Guest post by Stephen Minas
Indications of how difficult climate diplomacy can be don’t come any clearer than this: At the Bangkok UNFCCC session, efforts to draft an agenda agreeable to all parties for the Long-term Cooperative Action working group (AWG LCA) went to penalties, after extra time, after a period of injury time generous even by standards at Manchester United’s Old Trafford stadium.
The LCA outcome
Agreement on the agenda proved impossible at the first LCA plenary on Tuesday evening (reasons may be found in the previous post). A series of consultations were held in which parties attempted to agree on a new agenda.
This was a difficult and drawn-out process. Many delegates left the negotiations at midnight on Thursday, though UNFCCC Executive Secretary Christiana Figueres later told reporters that some delegates kept to the task until 1am.
On Friday it became apparent that the gap between contending proposals was narrowing. Speaking for AOSIS, Grenada delegate Dessima Williams said the G77 and China’s latest draft was firming as the basis for a compromise. Jonathan Pershing began a much-delayed US press conference by telling reporters that a new agenda had been agreed.
Said Pershing: ‘This is a funny agenda because it’s not all that specific … It has taken directly the headings, the titles of the sections from the Cancun Agreement.’ Instead of ‘iterating with detail a whole set of issues’, Pershing said it addressed the issues ‘indirectly’ by referring to Cancun sections. ‘The entirety of Cancun is in’. And so the agenda proved, closely following the sections and structure of Cancun.
The US ‘would have liked more specificity’, Pershing said. The next session would have been easier with ‘particular tasks to devote our attention to’.
The agenda was adopted by consensus when the AWG LCA met, after a three-day abeyance, on Friday night, and now forms the work programme for talks to reach a comprehensive global climate deal. After national statements expressing both relief at the outcome and disappointment at the process, chair Daniel Reifsnyder closed the meeting. Perhaps his thoughts finally turned to celebrating his birthday, which had fallen on the previous day.
Negotiations for both the LCA and Kyoto Protocol tracks reconvene for a week in Bonn, Germany in June. The standoff over the agenda meant the effective loss of a week negotiating substantive issues within the UNFCCC process. Whatever the merits of the new agenda and the defects of the chair’s original draft, the more expansive and less targeted work programme is likely to make the Durban COP a more challenging session.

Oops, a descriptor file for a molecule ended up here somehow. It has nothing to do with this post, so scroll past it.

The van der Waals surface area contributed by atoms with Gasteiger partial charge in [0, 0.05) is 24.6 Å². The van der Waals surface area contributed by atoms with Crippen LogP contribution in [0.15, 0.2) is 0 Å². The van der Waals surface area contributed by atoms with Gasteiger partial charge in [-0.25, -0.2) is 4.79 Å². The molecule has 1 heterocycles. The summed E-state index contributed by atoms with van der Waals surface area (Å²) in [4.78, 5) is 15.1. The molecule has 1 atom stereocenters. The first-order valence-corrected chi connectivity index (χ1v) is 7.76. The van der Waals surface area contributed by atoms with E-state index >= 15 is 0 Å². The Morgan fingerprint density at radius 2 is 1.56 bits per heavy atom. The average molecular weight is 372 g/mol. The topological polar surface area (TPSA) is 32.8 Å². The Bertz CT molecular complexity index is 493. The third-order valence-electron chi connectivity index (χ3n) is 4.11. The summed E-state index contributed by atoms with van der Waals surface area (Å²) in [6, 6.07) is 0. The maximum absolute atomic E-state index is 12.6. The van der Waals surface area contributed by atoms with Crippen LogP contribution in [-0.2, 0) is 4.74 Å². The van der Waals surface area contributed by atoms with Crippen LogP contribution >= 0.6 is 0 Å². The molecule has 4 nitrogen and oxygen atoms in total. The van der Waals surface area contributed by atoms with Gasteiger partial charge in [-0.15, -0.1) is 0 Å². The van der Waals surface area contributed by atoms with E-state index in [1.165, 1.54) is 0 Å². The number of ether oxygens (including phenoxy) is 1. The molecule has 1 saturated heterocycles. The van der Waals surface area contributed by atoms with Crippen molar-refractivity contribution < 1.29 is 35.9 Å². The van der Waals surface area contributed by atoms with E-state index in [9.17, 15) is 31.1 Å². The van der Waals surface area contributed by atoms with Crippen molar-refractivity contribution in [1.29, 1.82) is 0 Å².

Speaking prior to the adoption of the new LCA agenda on Friday, Christiana Figueres acknowledged that the week spent on the agenda means parties will have to optimise the use of ever opportunity which comes to them this year to ‘advance the work’.
Figueres was asked to respond to challenges to the UN’s role in climate negotiations (US climate envoy Todd Stern this week remarked of the UN: ‘it also has the potential to be a platform focused mostly on rhetorical thrust and parry, with a thick overlay of accusation and blame’).
She responded parties should avail themselves of other fora and informal workshops to complement their UNFCCC work, but stressed that the UN remains the indispensable forum for parties to reach agreement in.
In truth, it will be difficult to shake the perception that, in a week of talks, the credibility of the process was rescued only on Friday evening, to the extent that it was rescued at all. Critics of the UNFCCC will be confirmed in their suspicions. Advocates of alternative fora (e.g. the G20) and approaches (e.g. multi-state/province initiatives and city-to-city networks) will be equally unsurprised. But the obvious point is that the climate challenge requires action on all fronts at once. The Bangkok session will hardly lead anyone to the conclusion that waiting for the UNFCCC is any kind of plan.
Emissions reduction targets clarified
A brief note on the pre-sessional workshops: The troubled negotiations overshadowed the workshops held earlier in the week on national actions. A paper by Climate Action Tracker – a joint initiative of Climate Analytics, Ecofys and the Potsdam Institute for Climate Impact Research – found that these workshops clarified some national plans.
Climate Action Tracker determined, on the basis of these clarifications, that some national plans are more ambitious than they previously appeared. The EU’s confirmation that international aviation will be included in its ETS from 2012 onward makes its 20% target more stringent, as does its non-recognition of surplus AAUs from Kyoto period one in its post-2012 target accounting. Indonesia has flagged that reductions additional to its stated target ‘could be achieved through the carbon market’, which the paper states ‘is a new element’. The paper reports, however, that Brazil’s clarifications effectively lower its level of ambition.
Stephen Minas is covering the Bangkok meetings for RTHK Radio 3 and The Diplomat. Twitter @StephenMinas